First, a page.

Dormancy is a project of NYU’s Science, Health and Environmental Reporting Program (SHERP) in the Arthur L. Carter Journalism Institute at New York University. Although this project was created by SHERP’s 33rd class, which graduates in December 2015, you can follow SHERP always at Scienceline, their student-run online magazine.
Both Scienceline and Dormancy are published by Dan Fagin, an associate professor of New York University and the director of SHERP. The faculty advisor for both is Ivan Oransky, M.D., also an associate professor of New York University.
Editor in Chief
Shannon is a freelance science journalist from Portland, Oregon. So naturally she’s hooked on the rain, the smell of fresh coffee and a dark night sky. Currently, she works at Scientific American and has previously been published in Sky & Telescope, Discover, Nautilus, Motherboard, Live Science and Space.com. A love for that night sky compelled her to complete two bachelors in physics-astronomy and philosophy, and two masters in astronomy and science journalism. She once spent several months sleeping on a hut’s hardwood floor in the middle of a dense jungle in Thailand. Follow her on Twitter @ShannonWHall.
JoAnna is a science journalist based in Brooklyn. She grew up in North Carolina digging up dinosaur bones that didn’t exist, prospecting for diamonds that were just quartz, and managing a secret garden that was really a briar patch at the end of the street. As an adult her unbridled imagination found its home in the field of science. After receiving her master’s in experimental psychology, she went on to publish research about how the brain processes emotion. Now she likes to investigate the unexpected ways in which science intersects with our everyday lives. She is currently working for Nautilus Magazine, and her stories have appeared in The New York Times, Newsweek, Motherboard, The Scientist and Ochre. JoAnna conceptualized this project to create an outlet where her classmates could experiment with storytelling. Follow her on Twitter @nonojojo.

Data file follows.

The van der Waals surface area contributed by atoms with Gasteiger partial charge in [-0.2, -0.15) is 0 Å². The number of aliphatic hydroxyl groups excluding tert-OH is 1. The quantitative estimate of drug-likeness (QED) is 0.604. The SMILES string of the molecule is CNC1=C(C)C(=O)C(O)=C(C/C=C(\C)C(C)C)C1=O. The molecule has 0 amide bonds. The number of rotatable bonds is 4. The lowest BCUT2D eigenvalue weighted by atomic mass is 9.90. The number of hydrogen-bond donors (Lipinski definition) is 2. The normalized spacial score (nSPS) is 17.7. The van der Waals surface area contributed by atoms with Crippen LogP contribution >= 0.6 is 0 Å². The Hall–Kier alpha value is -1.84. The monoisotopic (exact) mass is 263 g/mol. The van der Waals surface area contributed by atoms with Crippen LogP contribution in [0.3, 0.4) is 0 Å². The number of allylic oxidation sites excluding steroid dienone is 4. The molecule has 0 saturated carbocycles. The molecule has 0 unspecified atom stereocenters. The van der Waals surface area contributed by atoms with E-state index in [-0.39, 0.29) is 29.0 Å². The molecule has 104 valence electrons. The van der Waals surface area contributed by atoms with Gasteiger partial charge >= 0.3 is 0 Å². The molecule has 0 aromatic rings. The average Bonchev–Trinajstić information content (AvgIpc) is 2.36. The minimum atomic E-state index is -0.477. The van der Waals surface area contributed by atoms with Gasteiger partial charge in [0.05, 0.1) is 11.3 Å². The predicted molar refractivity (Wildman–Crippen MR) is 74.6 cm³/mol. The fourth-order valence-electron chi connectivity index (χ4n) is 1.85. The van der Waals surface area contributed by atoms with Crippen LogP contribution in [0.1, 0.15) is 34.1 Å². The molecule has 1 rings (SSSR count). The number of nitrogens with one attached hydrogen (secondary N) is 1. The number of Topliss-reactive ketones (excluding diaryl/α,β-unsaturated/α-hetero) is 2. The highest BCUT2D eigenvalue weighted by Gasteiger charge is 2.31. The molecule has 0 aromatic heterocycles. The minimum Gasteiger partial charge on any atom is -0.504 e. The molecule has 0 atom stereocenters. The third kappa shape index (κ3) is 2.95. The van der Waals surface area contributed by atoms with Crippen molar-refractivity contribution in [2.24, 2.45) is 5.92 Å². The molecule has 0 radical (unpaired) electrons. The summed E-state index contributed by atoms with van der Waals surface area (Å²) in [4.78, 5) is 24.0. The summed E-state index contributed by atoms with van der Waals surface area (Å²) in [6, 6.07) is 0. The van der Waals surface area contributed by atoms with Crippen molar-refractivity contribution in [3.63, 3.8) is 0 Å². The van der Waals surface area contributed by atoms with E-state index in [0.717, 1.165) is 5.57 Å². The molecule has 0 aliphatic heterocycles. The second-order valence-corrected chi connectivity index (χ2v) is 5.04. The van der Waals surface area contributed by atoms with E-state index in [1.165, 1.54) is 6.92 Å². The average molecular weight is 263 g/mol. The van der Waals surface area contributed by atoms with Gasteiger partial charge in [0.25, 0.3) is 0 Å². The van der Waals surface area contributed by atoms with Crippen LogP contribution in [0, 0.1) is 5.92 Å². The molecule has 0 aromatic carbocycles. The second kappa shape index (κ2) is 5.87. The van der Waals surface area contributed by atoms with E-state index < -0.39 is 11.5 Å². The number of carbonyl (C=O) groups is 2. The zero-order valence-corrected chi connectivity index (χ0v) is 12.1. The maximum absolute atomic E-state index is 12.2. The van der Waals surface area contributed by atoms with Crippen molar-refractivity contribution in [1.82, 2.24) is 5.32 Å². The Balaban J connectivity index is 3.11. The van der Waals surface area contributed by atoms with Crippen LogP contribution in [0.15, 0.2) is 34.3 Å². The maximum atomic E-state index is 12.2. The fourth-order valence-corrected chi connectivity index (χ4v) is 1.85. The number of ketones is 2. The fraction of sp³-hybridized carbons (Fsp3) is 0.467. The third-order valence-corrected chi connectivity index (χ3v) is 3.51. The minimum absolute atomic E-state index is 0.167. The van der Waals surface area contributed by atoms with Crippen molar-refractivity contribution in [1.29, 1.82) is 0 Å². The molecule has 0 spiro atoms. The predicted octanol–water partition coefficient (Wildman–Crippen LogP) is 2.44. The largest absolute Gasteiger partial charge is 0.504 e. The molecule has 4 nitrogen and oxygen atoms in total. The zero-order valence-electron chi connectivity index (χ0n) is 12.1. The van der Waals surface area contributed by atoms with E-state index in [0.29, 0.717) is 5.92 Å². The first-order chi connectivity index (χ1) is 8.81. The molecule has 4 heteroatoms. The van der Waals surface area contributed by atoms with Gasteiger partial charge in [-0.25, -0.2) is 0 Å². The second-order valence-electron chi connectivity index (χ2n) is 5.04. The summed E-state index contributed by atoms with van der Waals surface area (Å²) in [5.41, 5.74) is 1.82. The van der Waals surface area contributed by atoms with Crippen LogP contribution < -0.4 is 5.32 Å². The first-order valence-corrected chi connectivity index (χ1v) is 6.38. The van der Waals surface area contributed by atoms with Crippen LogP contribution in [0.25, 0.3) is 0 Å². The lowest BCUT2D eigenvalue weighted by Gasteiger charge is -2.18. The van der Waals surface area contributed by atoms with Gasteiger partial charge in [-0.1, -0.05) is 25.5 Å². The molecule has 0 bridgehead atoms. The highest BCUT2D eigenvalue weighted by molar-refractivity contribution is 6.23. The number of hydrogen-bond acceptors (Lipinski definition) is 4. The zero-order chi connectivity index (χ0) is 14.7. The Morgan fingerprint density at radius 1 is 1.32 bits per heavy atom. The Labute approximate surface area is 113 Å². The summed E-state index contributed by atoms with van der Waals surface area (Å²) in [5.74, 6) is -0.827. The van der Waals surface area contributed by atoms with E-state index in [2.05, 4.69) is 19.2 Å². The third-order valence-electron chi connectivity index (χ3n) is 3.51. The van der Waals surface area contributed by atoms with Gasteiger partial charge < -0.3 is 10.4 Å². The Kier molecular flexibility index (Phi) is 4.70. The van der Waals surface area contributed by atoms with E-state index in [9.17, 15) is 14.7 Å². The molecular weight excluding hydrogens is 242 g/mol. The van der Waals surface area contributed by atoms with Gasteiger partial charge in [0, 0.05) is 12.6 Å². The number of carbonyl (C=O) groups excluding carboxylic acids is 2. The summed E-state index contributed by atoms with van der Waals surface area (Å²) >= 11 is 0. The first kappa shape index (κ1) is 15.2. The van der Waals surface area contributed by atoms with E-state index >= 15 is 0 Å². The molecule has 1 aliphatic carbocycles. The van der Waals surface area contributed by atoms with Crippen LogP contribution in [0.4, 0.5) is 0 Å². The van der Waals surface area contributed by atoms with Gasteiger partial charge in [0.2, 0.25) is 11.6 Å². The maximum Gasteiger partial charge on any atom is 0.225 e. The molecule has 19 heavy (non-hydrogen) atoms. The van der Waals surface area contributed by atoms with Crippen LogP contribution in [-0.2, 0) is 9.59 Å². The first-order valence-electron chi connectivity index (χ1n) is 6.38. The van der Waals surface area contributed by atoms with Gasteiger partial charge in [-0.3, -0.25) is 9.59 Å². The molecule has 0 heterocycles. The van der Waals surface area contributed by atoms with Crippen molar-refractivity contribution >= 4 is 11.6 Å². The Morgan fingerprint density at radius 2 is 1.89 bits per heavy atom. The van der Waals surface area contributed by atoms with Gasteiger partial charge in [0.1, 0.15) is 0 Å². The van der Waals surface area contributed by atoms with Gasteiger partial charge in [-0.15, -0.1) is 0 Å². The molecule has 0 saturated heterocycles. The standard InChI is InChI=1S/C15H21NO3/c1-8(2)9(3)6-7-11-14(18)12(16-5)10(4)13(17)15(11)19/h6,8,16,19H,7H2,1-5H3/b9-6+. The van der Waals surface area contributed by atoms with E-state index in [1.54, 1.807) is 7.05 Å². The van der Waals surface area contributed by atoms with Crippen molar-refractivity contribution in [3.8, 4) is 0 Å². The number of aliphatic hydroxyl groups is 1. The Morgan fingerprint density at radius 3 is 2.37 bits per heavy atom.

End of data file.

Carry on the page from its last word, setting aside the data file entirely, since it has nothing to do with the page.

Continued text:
Katherine Ellen Foley
Katherine is a science writer currently based in New York with proud ties to Delaware. She is currently working with Nature Medicine, and has been published in The Atlantic, Quartz, Scholastic and Earthwire. Katherine enjoys writing about the bizarre parts of biology and life science, from fluorescent corals to why we hiccup. In her free time, Katherine enjoys being active any way she can, from running with a podcast through New York’s parks to swimming, hiking and Zumba. Even though her days as a resident assistant are behind her, she still can’t fall asleep without the familiar feeling of earplugs in her ears. Follow her on Twitter @katherineefoley.
Contributing Writer, Video Producer and Editor
Lydia spent her childhood roaming the forests of central Wisconsin with a book in one hand and a snack in the other. Her love of nature carried her first to Princeton University where she studied ecology and evolutionary biology, and then to New York to write. Her work has appeared in Popular Science, Scientific American and Scholastic. When she isn’t playing with her puppy or experimenting with bread recipes, she’s probably searching for beautiful quirks of the living world and dreaming up ways to talk about them. She loves to nap in a tree, her cheek pressed to the bark. Follow her on Twitter @lydiachain.
Chelsey B. Coombs
Contributing Social Media Editor
Chelsey combines her two favorite subjects every day as a tech reporter at Gizmodo and an editorial intern at OnEarth. But when she’s not reporting on electric vehicles or Apple (or scrolling through Twitter), you’ll find her sleeping and talking between snores. She graduated from the University of Illinois with a degree in molecular and cellular biology. Since then, she has gotten through three semesters of graduate school at NYU’s Science, Health and Environmental Reporting Program and interned at Climate Central. Follow her on Twitter @chelseybcoombs.